Lisa Whitley — Quick question: If you are behind in paying your bills — your mortgage/rent, credit cards, student loan— which one do you worry about the most?
If you said, “mortgage/rent,” then you are in line with what most people similarly situated would say. And that makes perfect sense: you need a roof over your head and any threat to that is serious.
But what comes next?
Recently published academic research found that persons who are behind in making payments report that their overdue credit card causes them more worry than their delinquent student loan. The question is: “Should it?” Should you be more concerned about a late credit card payment than a late student loan payment?
Let’s explore the consequences.
If you are persistently late with your credit card payment, you will lose access to that line of credit. The account may very well be turned over to a debt collector and you could even be taken to court over the debt. But if you were to file for bankruptcy, this unsecured debt could be dismissed.
On the other hand, if you default on a federal student loan (by far, most outstanding student loans are federal), the possible consequences include garnishment of your salary (without going to court), capture of your tax refund and loss of other federal benefits. And if you file for bankruptcy, it is highly unlikely that the debt will be dismissed (whether federal or private).
So, clearly, the consequences of being severely behind in your student loan payment are greater than being behind on your credit card. And yet it is the overdue credit card that is keeping you up at night.
Here are a few reasons why that might be:
- Your expenses consistently outweigh your salary. You are relying on a credit card to fund your day to day expenses.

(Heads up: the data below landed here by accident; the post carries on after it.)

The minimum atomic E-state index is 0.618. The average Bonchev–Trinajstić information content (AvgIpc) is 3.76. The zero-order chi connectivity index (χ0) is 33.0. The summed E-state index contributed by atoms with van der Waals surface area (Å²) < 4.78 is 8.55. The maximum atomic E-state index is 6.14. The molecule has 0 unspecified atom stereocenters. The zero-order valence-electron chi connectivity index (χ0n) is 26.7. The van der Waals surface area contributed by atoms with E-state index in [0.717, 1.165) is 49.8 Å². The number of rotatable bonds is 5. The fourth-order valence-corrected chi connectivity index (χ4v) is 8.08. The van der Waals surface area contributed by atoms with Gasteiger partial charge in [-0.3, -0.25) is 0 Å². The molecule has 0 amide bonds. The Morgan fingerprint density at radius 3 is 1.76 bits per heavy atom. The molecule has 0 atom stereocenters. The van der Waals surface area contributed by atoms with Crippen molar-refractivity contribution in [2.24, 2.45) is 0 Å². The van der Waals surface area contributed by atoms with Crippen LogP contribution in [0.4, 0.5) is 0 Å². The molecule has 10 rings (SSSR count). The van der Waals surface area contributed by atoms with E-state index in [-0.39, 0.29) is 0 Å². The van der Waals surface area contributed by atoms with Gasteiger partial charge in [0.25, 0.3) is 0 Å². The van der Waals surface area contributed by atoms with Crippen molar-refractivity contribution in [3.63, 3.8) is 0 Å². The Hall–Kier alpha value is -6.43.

- You feel shame about your credit card balance in a way that you do not feel about your student loan. I don’t want you to feel shame at all. But yes, there seems to be more social acceptance of student loan debt than credit card debt.
- The outstanding balance on the student loan is much larger than the credit card. If you have simply accepted that it will never be paid off, it is easier to push it out of your mind.
So, what’s the bottom line? If you must make the hard choice between defaulting on a credit card account versus a student loan, the wiser choice is to prioritize the student loan payment. And know that there is a range of programs designed to help you stay out of federal student loan default. If your reason for elevating the credit card payment in the queue is that you are living off of credit, the task is harder. Until you break that cycle, you risk putting yourself in a far worse position with long lasting negative consequences.
These are not easy decisions to make, but you are not alone. At Your Money Line, we can help you think through your options and come up with a plan to get back on track.
Lisa is an Accredited Financial Counselor (AFC) leveraging her professional and educational experience in finance and economics. Lisa’s 18-year career in international development has given her the opportunity to appreciate the value of diverse societies, and to work across cultures to improve lives. As an AFC, she plans to continue that perspective, working with all households to achieve financial wellness.